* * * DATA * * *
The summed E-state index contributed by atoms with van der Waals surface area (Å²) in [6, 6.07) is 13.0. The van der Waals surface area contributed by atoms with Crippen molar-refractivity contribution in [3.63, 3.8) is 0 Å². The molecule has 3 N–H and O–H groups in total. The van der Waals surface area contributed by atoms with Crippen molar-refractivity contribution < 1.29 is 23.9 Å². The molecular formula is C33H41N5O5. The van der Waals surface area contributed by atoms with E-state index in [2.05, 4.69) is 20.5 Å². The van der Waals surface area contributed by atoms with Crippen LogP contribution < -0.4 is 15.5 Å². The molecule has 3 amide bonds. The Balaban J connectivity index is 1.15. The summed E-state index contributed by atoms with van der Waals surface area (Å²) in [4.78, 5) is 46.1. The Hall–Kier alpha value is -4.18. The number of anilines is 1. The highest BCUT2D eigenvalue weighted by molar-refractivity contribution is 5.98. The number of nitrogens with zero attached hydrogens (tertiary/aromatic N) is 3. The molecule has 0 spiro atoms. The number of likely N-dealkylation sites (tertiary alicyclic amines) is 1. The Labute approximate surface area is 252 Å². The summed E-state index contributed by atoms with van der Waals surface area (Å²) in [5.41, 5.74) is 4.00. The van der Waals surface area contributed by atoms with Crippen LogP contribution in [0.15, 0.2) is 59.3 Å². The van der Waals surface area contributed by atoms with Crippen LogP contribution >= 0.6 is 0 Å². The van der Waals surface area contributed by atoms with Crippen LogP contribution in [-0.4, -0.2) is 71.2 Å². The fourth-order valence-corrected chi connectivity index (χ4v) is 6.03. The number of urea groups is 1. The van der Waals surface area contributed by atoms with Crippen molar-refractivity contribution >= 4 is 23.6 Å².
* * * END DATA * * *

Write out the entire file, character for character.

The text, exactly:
The summed E-state index contributed by atoms with van der Waals surface area (Å²) in [6, 6.07) is 13.0. The van der Waals surface area contributed by atoms with Crippen molar-refractivity contribution in [3.63, 3.8) is 0 Å². The molecule has 3 N–H and O–H groups in total. The van der Waals surface area contributed by atoms with Crippen molar-refractivity contribution < 1.29 is 23.9 Å². The molecular formula is C33H41N5O5. The van der Waals surface area contributed by atoms with E-state index in [2.05, 4.69) is 20.5 Å². The van der Waals surface area contributed by atoms with Crippen LogP contribution < -0.4 is 15.5 Å². The molecule has 3 amide bonds. The Balaban J connectivity index is 1.15. The summed E-state index contributed by atoms with van der Waals surface area (Å²) in [4.78, 5) is 46.1. The Hall–Kier alpha value is -4.18. The number of anilines is 1. The highest BCUT2D eigenvalue weighted by molar-refractivity contribution is 5.98. The number of nitrogens with zero attached hydrogens (tertiary/aromatic N) is 3. The molecule has 0 spiro atoms. The number of likely N-dealkylation sites (tertiary alicyclic amines) is 1. The Labute approximate surface area is 252 Å². The summed E-state index contributed by atoms with van der Waals surface area (Å²) in [5.41, 5.74) is 4.00. The van der Waals surface area contributed by atoms with Crippen LogP contribution in [0.15, 0.2) is 59.3 Å². The van der Waals surface area contributed by atoms with Crippen LogP contribution >= 0.6 is 0 Å². The van der Waals surface area contributed by atoms with Crippen LogP contribution in [-0.4, -0.2) is 71.2 Å². The fourth-order valence-corrected chi connectivity index (χ4v) is 6.03. The number of urea groups is 1. The van der Waals surface area contributed by atoms with Crippen molar-refractivity contribution >= 4 is 23.6 Å².